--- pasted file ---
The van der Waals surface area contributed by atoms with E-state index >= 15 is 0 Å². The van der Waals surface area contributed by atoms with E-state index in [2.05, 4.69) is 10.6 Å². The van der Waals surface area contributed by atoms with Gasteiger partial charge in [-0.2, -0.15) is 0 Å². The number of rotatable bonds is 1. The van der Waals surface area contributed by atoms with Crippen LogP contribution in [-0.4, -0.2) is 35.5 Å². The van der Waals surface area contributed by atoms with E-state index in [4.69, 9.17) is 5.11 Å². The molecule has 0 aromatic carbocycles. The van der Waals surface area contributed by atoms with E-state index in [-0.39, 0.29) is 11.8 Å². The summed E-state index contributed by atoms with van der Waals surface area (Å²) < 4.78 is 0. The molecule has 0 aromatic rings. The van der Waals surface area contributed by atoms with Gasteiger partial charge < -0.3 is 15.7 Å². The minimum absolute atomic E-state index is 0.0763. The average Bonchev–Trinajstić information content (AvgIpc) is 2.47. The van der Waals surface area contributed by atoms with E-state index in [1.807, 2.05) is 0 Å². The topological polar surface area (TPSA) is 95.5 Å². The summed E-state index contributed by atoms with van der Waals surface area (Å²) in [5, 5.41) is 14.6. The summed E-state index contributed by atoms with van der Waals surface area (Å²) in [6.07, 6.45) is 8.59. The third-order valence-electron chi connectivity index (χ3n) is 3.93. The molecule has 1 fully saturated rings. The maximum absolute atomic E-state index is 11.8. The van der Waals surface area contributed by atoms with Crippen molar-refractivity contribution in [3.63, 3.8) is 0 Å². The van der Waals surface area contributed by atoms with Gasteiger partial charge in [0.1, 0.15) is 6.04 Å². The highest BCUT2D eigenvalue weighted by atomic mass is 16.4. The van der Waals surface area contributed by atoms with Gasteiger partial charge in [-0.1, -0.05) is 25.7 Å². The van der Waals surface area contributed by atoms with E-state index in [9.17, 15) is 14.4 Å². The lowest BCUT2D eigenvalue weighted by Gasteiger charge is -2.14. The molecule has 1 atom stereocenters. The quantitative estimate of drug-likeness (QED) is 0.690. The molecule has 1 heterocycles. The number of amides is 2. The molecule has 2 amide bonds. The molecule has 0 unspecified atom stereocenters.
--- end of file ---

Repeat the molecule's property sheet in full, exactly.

The van der Waals surface area contributed by atoms with E-state index >= 15 is 0 Å². The van der Waals surface area contributed by atoms with E-state index in [2.05, 4.69) is 10.6 Å². The van der Waals surface area contributed by atoms with Gasteiger partial charge in [-0.2, -0.15) is 0 Å². The number of rotatable bonds is 1. The van der Waals surface area contributed by atoms with Crippen LogP contribution in [-0.4, -0.2) is 35.5 Å². The van der Waals surface area contributed by atoms with E-state index in [4.69, 9.17) is 5.11 Å². The molecule has 0 aromatic carbocycles. The van der Waals surface area contributed by atoms with E-state index in [-0.39, 0.29) is 11.8 Å². The summed E-state index contributed by atoms with van der Waals surface area (Å²) < 4.78 is 0. The molecule has 0 aromatic rings. The van der Waals surface area contributed by atoms with Gasteiger partial charge < -0.3 is 15.7 Å². The minimum absolute atomic E-state index is 0.0763. The average Bonchev–Trinajstić information content (AvgIpc) is 2.47. The van der Waals surface area contributed by atoms with E-state index in [1.807, 2.05) is 0 Å². The topological polar surface area (TPSA) is 95.5 Å². The summed E-state index contributed by atoms with van der Waals surface area (Å²) in [5, 5.41) is 14.6. The summed E-state index contributed by atoms with van der Waals surface area (Å²) in [6.07, 6.45) is 8.59. The third-order valence-electron chi connectivity index (χ3n) is 3.93. The molecule has 1 fully saturated rings. The maximum absolute atomic E-state index is 11.8. The van der Waals surface area contributed by atoms with Crippen molar-refractivity contribution in [3.63, 3.8) is 0 Å². The van der Waals surface area contributed by atoms with Gasteiger partial charge in [0.1, 0.15) is 6.04 Å². The highest BCUT2D eigenvalue weighted by atomic mass is 16.4. The van der Waals surface area contributed by atoms with Gasteiger partial charge in [-0.1, -0.05) is 25.7 Å². The van der Waals surface area contributed by atoms with E-state index in [9.17, 15) is 14.4 Å². The lowest BCUT2D eigenvalue weighted by Gasteiger charge is -2.14. The molecule has 1 atom stereocenters. The quantitative estimate of drug-likeness (QED) is 0.690. The molecule has 1 heterocycles. The number of amides is 2. The molecule has 2 amide bonds. The molecule has 0 unspecified atom stereocenters.